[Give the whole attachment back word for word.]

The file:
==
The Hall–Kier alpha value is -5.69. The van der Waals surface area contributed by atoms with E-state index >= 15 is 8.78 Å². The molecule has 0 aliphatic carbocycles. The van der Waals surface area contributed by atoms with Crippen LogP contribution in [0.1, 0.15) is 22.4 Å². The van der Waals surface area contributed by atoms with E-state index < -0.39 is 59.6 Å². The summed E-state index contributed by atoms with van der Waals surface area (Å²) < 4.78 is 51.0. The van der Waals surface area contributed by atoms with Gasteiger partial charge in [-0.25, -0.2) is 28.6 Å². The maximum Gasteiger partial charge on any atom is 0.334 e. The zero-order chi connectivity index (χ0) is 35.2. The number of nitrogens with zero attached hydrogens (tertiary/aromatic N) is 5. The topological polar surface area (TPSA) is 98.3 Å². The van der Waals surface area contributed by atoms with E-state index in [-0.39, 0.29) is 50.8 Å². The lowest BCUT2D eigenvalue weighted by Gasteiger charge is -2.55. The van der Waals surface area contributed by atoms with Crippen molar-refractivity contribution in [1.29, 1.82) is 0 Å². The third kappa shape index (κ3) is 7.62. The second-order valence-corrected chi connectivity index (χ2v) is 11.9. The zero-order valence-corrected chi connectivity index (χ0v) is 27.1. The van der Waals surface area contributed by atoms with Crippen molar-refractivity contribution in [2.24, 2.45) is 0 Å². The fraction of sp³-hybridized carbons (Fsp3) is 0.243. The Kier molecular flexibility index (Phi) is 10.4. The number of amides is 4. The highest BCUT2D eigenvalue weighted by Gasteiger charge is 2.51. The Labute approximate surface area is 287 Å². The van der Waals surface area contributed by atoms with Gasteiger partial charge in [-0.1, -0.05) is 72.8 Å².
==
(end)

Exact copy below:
The Hall–Kier alpha value is -5.69. The van der Waals surface area contributed by atoms with E-state index >= 15 is 8.78 Å². The molecule has 0 aliphatic carbocycles. The van der Waals surface area contributed by atoms with Crippen LogP contribution in [0.1, 0.15) is 22.4 Å². The van der Waals surface area contributed by atoms with E-state index < -0.39 is 59.6 Å². The summed E-state index contributed by atoms with van der Waals surface area (Å²) < 4.78 is 51.0. The van der Waals surface area contributed by atoms with Gasteiger partial charge in [-0.25, -0.2) is 28.6 Å². The maximum Gasteiger partial charge on any atom is 0.334 e. The zero-order chi connectivity index (χ0) is 35.2. The number of nitrogens with zero attached hydrogens (tertiary/aromatic N) is 5. The topological polar surface area (TPSA) is 98.3 Å². The van der Waals surface area contributed by atoms with E-state index in [-0.39, 0.29) is 50.8 Å². The lowest BCUT2D eigenvalue weighted by Gasteiger charge is -2.55. The van der Waals surface area contributed by atoms with Crippen molar-refractivity contribution in [1.29, 1.82) is 0 Å². The third kappa shape index (κ3) is 7.62. The second-order valence-corrected chi connectivity index (χ2v) is 11.9. The zero-order valence-corrected chi connectivity index (χ0v) is 27.1. The van der Waals surface area contributed by atoms with Crippen molar-refractivity contribution in [2.24, 2.45) is 0 Å². The fraction of sp³-hybridized carbons (Fsp3) is 0.243. The Kier molecular flexibility index (Phi) is 10.4. The number of amides is 4. The highest BCUT2D eigenvalue weighted by Gasteiger charge is 2.51. The Labute approximate surface area is 287 Å². The van der Waals surface area contributed by atoms with Gasteiger partial charge in [-0.1, -0.05) is 72.8 Å².